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Old Sep 17, 2005, 7:10 PM   #1
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What is the recommended size I can printa photo at ?

I know the more dpi, the less of a size the photo can be without looking blurry.

Can I print this on an 8x10? I did print out a print on printer's normal DPI (HP 932C) but before I print out on photo quality paper and higher dpi what is the largest I can print. I don't print most of my photos, just a few, which is why I haven't seen any reason to go above 3.2MP, since I just view most of my photos on screen.

I realize I can't upload the full resolution photo (1,110kb) so I'll upload a smaller version.

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Old Sep 18, 2005, 11:49 AM   #2
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If that's a full frame (not cropped) from a 3mp camera, you should be fine to print to 8x10. Doubtful it will go much bigger, though.
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Old Sep 19, 2005, 7:09 AM   #3
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Yes Piney, thats a very nice sharp picture. But it is difficult to advise of maximun print size from a lower resolution screen image.

You imply it is from a 3mp image, and as Smit says it should print 8 x 10 alright. I've printed 8x10 from 2 & 3mp images with excellent results using a Canon printer and photo quality paper.

The best way to figure about maximum print size is to calculate from your image pixels with a selected dpi.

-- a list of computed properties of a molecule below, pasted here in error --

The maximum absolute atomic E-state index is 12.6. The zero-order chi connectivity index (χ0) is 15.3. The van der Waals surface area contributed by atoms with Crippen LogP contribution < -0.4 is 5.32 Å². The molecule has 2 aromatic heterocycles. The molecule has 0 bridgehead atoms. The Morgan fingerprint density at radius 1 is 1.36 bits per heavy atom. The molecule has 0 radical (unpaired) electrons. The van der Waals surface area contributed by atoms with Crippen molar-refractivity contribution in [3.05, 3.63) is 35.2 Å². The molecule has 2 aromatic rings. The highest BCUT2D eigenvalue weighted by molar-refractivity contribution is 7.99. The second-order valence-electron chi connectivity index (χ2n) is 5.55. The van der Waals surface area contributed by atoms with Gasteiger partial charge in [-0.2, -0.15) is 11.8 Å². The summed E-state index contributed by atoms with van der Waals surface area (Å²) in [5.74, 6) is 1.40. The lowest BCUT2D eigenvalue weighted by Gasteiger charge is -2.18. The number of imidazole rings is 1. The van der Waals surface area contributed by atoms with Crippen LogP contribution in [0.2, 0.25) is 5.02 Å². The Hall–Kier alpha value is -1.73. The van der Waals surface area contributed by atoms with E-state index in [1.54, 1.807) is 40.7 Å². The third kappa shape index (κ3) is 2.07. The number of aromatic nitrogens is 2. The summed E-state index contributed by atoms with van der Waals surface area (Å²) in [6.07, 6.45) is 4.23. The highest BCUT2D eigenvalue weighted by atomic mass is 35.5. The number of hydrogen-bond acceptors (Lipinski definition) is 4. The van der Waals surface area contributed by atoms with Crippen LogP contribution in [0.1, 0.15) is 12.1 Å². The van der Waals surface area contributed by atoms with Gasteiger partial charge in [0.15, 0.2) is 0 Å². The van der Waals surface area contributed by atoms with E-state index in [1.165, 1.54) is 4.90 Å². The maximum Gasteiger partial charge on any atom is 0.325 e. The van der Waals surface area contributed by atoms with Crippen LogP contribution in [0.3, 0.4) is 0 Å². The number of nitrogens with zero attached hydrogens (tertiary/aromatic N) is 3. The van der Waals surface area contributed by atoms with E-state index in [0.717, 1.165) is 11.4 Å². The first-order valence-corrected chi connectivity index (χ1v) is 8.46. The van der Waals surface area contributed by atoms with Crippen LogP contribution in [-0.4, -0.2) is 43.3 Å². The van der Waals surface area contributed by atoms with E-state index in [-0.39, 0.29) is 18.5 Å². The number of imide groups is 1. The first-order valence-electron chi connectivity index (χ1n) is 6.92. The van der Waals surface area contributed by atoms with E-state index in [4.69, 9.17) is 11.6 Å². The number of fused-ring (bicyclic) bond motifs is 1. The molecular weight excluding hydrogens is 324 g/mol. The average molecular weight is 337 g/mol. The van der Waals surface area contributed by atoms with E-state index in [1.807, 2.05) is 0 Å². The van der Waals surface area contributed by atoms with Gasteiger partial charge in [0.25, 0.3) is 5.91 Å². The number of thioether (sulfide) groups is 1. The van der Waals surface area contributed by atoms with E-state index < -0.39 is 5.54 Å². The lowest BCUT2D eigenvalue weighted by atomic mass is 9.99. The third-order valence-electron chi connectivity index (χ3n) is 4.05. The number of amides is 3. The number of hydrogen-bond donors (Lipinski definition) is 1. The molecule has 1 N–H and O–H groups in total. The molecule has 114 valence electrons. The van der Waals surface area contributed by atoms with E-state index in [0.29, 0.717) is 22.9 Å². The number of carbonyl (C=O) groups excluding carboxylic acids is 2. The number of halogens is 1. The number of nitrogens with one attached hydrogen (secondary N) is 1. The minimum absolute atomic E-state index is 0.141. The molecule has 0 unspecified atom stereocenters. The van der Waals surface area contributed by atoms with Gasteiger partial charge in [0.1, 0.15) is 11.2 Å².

That is: the recommended dpi for satisfactory prints is 200 or more.
And so take the pixel width & divide by say 200 = image width inches.

So from the 3mp image thats about 2000 pixels wide, it will print 10" wide OK.

The moral is to ALWAYS use the highest resolution & least compression in the camera, because you never know when you may get a special image like you posted, that you could want to print big!.. The more pixels the better..

Many people dont do this because of limited memory card storage. Big mistake for the reasons mentioned. Take & save the image at the best quality. It's easy to reduce the image for emailing & screen viewing, but you cant get the pixels back for a good big print.

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Old Oct 6, 2005, 3:08 PM   #4
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I've printed 3.1mpimages that had 180 ppi at 8x12 and got decent results. I did use SI interpolation to help reduce pixelation. SI interpolation is basically doing the bicubic resampling upwards in 5% imcrements.

If your printer prints at 600dpi (HP & canon printers) you'll need to resamle a 8x10 or 8x12 image about 21 times (unless you have a software script to do it for you) to get the 180 ppi image to print at 600dpi for best results. You could just send the 8x10 image to the printer and let it upsample to it's native resolution but if you do the SI interpolation it would probably make the image look a little better than if you didn't.

For PPI calculations you can use my easy and free online calculator at http://www.mattspinelli.com/ppicalc.html

Here is the results from the program if your image is exactly 3.2 mpsand a 4:3 (1.333) aspect ratio:

PPI for the following sizes:

4 x 6 = 344.17
5 x 7 = 295
6 x 8 = 258.13
6 x 9 = 229.44
8 x 10 = 193.63
8.5 x 11 = 182.24
8 x 12 = 172.08
10 x 13 = 154.9
10 x 15 = 137.67
11 x 14 = 140.82
12 x 16 = 129.06
16 x 20 = 96.81
16 x 24 = 86.04
18 x 24 = 86.04
20 x 30 = 68.83
24 x 36 = 57.36
30 x 40 = 51.63

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